NEW YORK: The euro fell on Tuesday, hitting 13-month lows against the dollar and Swiss franc, as traders fret over the exposure of European banks to Turkey, whose currency rebounded from an all-time low.
The Turkish lira has lost more than 40 percent
of its value against the dollar this year, hit by worries over President Tayyip Erdogan’s calls for lower interest rates and fraying ties with the United States..
On Tuesday, however, the lira recovered some ground, trading at 6.4350 to the dollar at 1451 GMT, up 6.7 percent on the day, after plunging to an all-time low of 7.24 on Monday.
Sanctions imposed by Washington on Ankara have stoked anxiety about Turkey’s economy, which is already bogged down by double-digit inflation.
The currency was supported by Turkish finance minister Berat Albayrak’s remarks at a news conference, where he said the lira will strengthen.
“I don’t believe it’s all over,” said Minh Trang, senior currency trader at Silicon Valley Bank in Santa Clara, California. “We are just getting a bit of reprieve from the recent down move.”
Concerns have lingered about European banks’ loans to Turkey, stoking selling of regional stocks and the single currency, analysts said.
The euro was down nearly 0.3 percent at $1.13770 after touching a 13-month low at 1.13650 on Monday.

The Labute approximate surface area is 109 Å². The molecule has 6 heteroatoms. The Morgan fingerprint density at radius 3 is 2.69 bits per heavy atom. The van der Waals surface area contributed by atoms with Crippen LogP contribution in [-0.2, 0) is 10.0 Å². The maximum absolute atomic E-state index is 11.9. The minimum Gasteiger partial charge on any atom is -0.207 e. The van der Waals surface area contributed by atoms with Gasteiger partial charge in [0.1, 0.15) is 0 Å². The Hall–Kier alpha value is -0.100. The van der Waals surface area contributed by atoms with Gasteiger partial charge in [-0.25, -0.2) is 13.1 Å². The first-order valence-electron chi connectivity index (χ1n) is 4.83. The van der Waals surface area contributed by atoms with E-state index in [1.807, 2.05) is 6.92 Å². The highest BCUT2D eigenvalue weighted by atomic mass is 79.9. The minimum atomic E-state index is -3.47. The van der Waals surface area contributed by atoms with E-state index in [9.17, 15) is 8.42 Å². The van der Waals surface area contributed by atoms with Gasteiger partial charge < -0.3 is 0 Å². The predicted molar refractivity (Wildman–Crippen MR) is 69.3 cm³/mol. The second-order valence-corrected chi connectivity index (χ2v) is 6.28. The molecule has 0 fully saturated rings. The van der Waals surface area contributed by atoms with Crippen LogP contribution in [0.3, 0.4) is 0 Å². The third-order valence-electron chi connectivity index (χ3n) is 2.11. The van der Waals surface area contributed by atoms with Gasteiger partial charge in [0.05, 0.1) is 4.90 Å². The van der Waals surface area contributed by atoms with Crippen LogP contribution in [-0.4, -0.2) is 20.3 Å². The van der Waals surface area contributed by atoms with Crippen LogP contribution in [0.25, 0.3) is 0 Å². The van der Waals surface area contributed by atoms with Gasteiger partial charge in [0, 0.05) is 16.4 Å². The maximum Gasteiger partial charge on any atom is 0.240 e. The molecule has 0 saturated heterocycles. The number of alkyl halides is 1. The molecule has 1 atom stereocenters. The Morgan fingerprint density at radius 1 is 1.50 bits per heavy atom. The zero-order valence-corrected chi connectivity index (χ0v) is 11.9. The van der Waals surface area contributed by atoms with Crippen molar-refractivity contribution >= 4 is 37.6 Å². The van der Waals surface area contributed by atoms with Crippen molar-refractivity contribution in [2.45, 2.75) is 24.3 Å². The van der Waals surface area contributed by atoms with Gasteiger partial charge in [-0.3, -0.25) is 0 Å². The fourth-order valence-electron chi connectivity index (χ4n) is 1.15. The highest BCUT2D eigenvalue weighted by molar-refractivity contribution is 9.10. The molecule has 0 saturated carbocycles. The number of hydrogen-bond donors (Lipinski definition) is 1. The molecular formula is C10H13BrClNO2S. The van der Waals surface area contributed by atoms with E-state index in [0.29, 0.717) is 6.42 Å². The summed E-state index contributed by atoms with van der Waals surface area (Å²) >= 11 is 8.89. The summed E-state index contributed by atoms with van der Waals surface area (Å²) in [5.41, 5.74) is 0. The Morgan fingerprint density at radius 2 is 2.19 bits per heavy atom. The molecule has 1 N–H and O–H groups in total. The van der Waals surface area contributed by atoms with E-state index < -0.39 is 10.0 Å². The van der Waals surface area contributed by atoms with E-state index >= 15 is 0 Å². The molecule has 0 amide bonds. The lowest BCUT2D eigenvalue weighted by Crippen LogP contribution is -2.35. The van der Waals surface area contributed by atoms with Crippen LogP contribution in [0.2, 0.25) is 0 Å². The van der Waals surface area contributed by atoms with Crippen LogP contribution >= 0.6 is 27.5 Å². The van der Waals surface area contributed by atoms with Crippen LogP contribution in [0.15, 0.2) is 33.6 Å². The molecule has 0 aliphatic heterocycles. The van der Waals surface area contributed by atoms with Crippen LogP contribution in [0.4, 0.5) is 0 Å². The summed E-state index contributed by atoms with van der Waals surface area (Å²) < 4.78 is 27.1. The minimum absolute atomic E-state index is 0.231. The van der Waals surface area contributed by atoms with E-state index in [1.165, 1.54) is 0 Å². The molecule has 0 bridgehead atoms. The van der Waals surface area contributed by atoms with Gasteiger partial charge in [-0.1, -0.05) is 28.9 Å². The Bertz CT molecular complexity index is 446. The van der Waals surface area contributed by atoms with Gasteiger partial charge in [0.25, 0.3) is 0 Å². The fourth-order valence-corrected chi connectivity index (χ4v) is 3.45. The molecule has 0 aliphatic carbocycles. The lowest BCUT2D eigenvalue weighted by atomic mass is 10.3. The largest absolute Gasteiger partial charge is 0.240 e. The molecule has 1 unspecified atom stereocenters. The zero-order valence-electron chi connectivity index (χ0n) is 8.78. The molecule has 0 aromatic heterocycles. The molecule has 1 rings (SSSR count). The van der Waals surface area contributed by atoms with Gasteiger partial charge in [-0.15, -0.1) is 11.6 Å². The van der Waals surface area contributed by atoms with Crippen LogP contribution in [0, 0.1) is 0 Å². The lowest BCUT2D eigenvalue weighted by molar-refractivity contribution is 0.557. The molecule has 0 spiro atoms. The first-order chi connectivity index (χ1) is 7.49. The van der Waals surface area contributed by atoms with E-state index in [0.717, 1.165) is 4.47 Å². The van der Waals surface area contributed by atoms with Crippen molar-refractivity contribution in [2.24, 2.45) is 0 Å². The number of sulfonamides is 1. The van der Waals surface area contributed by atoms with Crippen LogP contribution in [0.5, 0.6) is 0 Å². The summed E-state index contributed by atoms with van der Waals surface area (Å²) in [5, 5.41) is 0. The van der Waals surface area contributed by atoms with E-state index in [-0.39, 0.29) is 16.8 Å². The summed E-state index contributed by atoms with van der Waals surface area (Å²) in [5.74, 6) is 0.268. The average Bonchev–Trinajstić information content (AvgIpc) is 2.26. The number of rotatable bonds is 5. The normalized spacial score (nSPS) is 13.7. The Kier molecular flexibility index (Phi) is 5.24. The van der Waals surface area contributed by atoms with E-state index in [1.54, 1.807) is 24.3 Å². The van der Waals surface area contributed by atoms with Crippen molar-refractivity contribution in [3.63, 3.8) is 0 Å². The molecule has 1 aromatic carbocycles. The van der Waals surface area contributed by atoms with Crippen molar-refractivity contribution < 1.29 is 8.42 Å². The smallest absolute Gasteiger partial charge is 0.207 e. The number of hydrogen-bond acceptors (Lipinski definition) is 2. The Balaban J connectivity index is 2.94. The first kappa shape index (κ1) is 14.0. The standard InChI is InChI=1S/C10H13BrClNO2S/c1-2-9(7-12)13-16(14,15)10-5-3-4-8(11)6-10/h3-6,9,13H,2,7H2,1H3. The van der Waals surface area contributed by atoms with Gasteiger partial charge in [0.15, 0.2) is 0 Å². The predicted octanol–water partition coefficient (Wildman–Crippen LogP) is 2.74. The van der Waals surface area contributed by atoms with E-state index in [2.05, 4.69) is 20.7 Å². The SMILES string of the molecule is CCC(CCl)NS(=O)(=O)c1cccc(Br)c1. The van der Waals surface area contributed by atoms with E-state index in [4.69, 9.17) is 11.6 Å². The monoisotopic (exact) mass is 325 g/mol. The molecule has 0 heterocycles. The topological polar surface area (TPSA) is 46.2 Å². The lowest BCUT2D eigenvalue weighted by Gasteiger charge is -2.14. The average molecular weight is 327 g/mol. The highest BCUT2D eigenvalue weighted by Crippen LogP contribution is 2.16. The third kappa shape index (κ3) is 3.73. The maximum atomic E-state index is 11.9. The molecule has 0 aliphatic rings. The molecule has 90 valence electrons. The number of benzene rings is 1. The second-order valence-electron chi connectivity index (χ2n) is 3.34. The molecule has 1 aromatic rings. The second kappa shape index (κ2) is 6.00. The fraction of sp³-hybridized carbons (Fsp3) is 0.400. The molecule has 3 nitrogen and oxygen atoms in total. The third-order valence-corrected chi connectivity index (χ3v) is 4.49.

The common currency touched a 13-month low at 1.12700 Swiss franc before moving to $1.12875, down 0.3 percent on the day, according to EBS data.
The euro held above a 10-plus week low against the yen reached on Monday. It was last down 0.1 percent at 126.15 yen per euro.
The lira’s bounce on Tuesday bolstered other emerging market currencies that were slammed by fears about Turkey’s economic woes spreading.
The South African rand rose 1.4 percent, while the Indian rupee recovered from an all-time low.
Investors remain nervous about a renewed plunge in the lira, prompting capital outflows from other emerging markets that run hefty current account deficits and rely on foreign capital.
Until the crisis in Turkey is over, “risk aversion is likely to remain elevated, which will continue to benefit mainly the currency safe havens,” said Antje Praefcke, a currency strategist at Commerzbank in Frankfurt.
Investors have raised their safe-haven holdings of the dollar as a result of the lira crisis.
An index that tracks the greenback versus a basket of other currencies was steady at 96.414, below a 13-month peak of 96.522 reached on Monday.